Widgets Magazine


Alternative Living…Without the Naked: On Being Home

I’m back from Paris, and it feels good. While I do miss waking up to freshly baked, chocolate-lined croissants and teacups of milky coffee, it is hard to counter the comforts of finally being here. Here, there is no pressing rush of a city, nor is there that desire to see everything I can, to visit all the three thousand cafés I want to or spend my hours in famous museums. While I was lucky to have been in Paris, I’m perhaps even luckier to return to a place that feels like home.

It is strange to think of what makes a home. This morning, I woke up in my bed, just lying there for a while, tucked into the familiar smell of my sheets and the warmth of the six layers of covers that I like to curl up under. Sun was actually coming in through the window overhead, and there was a distant sound of birds. I walked down the stairs, and in the kitchen was a stretch of homemade pretzels, covered in giant sugar crystals and cinnamon. They were neither bite-sized nor delicate. I devoured one. The chunky lump sat in my belly like a giant rock of awesomeness, and despite my 8:23 am jetlag, I felt extremely content.

Life, in short, has been good these past few days, and I have been surprised by the things I have missed. I never really thought about what exactly created that sense of belonging for me, and coming back, it was exciting to find out what I really enjoyed before without realizing it.

The first meal I had coming back, for example, was In-N-Out. After much whining, cajoling, and bursting into rooms, I finally got my friend Conor to drive me the tortuous, heartbreaking distance that separated us from my favorite fast food chain. While my order of choice is usually a Double-Double, animal style fries and a Neapolitan milkshake – inducing a food coma lasing several hours – this time, I stuck to a plain cheeseburger.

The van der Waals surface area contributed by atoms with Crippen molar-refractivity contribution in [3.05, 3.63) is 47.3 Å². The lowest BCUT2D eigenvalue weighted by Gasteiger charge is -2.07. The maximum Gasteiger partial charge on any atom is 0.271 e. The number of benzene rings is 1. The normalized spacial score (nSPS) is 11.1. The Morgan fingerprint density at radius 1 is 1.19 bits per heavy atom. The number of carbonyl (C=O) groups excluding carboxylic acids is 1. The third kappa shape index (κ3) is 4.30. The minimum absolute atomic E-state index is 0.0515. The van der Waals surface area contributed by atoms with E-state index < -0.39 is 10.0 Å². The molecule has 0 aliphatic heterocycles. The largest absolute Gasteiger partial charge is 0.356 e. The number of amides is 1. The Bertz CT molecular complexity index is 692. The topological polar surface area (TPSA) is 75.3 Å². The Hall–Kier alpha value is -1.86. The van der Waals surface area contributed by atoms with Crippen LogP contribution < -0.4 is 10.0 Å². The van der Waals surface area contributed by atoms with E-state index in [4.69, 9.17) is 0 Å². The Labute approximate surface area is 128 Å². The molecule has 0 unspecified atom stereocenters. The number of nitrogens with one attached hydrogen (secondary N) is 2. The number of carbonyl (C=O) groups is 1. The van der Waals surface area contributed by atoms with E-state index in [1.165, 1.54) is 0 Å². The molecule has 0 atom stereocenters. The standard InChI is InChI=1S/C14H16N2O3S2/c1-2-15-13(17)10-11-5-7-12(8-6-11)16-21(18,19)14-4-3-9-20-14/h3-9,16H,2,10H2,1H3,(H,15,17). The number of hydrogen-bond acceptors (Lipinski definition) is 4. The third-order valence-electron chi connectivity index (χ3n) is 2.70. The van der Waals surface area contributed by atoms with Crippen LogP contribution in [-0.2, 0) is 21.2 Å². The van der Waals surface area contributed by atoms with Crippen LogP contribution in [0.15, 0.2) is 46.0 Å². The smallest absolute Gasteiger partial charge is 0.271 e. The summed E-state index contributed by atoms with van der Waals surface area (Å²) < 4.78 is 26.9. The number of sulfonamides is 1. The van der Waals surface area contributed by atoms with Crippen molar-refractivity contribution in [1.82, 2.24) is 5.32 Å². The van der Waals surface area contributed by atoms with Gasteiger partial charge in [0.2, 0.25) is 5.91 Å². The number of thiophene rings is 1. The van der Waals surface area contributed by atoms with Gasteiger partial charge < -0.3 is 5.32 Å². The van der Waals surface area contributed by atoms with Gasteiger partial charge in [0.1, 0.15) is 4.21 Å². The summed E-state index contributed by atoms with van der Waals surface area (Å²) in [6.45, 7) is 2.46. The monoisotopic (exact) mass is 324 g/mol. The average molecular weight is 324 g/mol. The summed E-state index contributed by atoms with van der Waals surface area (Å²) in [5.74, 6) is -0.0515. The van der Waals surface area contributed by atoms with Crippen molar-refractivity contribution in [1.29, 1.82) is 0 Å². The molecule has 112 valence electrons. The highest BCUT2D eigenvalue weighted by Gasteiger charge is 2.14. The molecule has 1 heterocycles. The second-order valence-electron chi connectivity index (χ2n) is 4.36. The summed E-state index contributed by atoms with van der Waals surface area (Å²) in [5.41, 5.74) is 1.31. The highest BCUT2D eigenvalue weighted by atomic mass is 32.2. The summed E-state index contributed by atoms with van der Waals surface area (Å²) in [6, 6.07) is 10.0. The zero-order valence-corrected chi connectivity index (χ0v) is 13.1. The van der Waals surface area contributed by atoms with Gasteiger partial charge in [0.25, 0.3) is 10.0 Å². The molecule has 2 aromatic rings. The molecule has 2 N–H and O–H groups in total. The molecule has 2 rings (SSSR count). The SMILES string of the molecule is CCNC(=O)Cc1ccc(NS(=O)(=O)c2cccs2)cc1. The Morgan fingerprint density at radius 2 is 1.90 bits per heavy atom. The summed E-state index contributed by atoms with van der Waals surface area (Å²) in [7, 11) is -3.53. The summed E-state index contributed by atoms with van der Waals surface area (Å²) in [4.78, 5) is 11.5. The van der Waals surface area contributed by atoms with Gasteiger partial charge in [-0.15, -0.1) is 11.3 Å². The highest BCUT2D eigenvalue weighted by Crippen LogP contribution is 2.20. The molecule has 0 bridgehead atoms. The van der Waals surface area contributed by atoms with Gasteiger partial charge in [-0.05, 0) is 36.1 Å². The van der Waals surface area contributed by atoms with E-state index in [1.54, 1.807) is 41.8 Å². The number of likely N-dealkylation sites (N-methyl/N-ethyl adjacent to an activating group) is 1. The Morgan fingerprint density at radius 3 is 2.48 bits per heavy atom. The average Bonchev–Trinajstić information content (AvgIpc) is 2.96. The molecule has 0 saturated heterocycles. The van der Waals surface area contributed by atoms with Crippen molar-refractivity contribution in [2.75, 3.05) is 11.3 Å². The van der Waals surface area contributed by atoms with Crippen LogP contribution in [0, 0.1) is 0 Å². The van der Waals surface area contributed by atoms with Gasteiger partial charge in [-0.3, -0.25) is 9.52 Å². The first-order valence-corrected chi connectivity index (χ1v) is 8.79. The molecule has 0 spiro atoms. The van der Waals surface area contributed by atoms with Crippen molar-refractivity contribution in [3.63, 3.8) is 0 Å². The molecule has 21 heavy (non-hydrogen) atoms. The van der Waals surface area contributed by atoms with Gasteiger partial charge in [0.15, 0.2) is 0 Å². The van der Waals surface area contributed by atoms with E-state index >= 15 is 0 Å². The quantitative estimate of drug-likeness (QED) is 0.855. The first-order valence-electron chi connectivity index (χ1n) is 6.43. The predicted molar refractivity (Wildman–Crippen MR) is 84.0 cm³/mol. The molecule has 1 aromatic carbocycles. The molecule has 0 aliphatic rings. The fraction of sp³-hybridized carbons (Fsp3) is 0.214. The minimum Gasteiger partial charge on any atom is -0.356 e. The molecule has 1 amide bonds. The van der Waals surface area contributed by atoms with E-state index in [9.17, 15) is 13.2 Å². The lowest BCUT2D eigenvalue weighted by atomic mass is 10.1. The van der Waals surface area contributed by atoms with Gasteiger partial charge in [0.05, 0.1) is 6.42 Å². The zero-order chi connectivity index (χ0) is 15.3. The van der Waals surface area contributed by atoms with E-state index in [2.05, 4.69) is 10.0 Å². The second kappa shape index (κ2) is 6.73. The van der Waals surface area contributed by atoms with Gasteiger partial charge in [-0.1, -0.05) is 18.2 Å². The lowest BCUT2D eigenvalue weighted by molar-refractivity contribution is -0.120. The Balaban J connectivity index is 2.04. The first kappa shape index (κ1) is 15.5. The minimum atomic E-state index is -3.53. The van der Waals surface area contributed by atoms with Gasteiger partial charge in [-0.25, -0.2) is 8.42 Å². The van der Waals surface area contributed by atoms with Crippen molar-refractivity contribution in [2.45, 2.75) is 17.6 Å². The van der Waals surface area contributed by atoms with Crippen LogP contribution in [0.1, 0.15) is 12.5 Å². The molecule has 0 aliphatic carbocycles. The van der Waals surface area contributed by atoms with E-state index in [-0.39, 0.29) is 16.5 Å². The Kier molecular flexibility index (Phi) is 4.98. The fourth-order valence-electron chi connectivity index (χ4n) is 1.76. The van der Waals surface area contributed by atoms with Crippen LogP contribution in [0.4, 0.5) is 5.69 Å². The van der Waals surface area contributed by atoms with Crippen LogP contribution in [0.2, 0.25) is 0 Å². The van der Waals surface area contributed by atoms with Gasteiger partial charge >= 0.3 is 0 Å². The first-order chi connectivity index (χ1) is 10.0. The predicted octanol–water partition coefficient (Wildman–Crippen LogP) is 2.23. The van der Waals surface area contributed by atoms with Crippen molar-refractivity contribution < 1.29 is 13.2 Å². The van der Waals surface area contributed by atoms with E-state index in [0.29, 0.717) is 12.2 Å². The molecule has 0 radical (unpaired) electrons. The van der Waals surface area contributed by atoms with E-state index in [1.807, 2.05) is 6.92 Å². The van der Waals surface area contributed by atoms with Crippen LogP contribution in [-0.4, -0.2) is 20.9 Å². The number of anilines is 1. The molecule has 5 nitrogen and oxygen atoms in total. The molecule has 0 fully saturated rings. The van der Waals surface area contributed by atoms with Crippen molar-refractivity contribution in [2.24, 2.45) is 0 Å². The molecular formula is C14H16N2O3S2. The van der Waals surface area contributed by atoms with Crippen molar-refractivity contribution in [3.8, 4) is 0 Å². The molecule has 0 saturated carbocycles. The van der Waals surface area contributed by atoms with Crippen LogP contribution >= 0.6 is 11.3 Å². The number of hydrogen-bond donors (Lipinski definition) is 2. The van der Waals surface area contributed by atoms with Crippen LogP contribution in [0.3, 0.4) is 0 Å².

It only took one bite for the burger to get to my head, and so much of the hit was not in the taste. The sense of familiarity, more than anything else, made the cheeseburger so much better. I remembered all the times I ate unhealthy burgers out of a paper carton in a car, listened to bad Top 40 hip-hop on the radio, or mindlessly watched people in sloppy tracksuits lumber in parking lots, holding positively extravagant numbers of Walmart plastic bags. I remembered the Californian sunshine, of putting my feet up on car seats and getting yelled at by picky friends. And perhaps, in that second, an exhaustive list of all the things that made Stanford home for me was encapsulated in a drippy, cheesy bite of toasted burger.

This strange power of memory and nostalgia has made the past few days a constant surprise, and I foresee this sense continuing at least for the coming week. I enjoy sitting back and just looking at the things that just make me happy – and feeling surprised that they do. In a sense, I feel that I appreciate everything more, coming back. It is a well-known cliché that absence makes the heart grow fonder, but in some sense I am in the process of understanding what it means.

I don’t feel like I am in a place to question other people’s sense of belonging. To do so would feel too much like being a quack guru, twisted up in a lotus pose, wearing strings of beads from an overpriced ethnic-themed store and asking, a bit too keenly, “What makes your sense of…home?” At the same time, I do believe that it is important to question our environment and surroundings, to know what creates meaning for us, or simply a sense of belonging. Some of my homesick friends described their need for giant coffee mugs, while others were more attached to intangibles, like smells or certain feelings. One thing I certainly missed was the freedom to visit people in their rooms – something restricted by the fact that we mostly lived with host families in Paris.

The act of missing, I once told my friends, is hardly a weakness. It can if it becomes debilitating, and takes away an ability to find happiness in the present. At the same time, I find the act a nice indicator that something important has been created, something that we carry with us and notice only when it is gone.

The implications of this, I think, are important. Imagining a permanent removal of the important things around me frightens me enough that I feel compelled to appreciate them, right here and now. After all, I sometimes go through days being grumpy and spending my days snoozing and doing nothing. I think maybe that should change, and there should be some appreciation going on, preferably involving cuddles, home cooked food, and everything that has been missing from my life in the past three months.
Tell Sam what makes home home at samtoh@stanford.edu…even if that does make her a quack guru.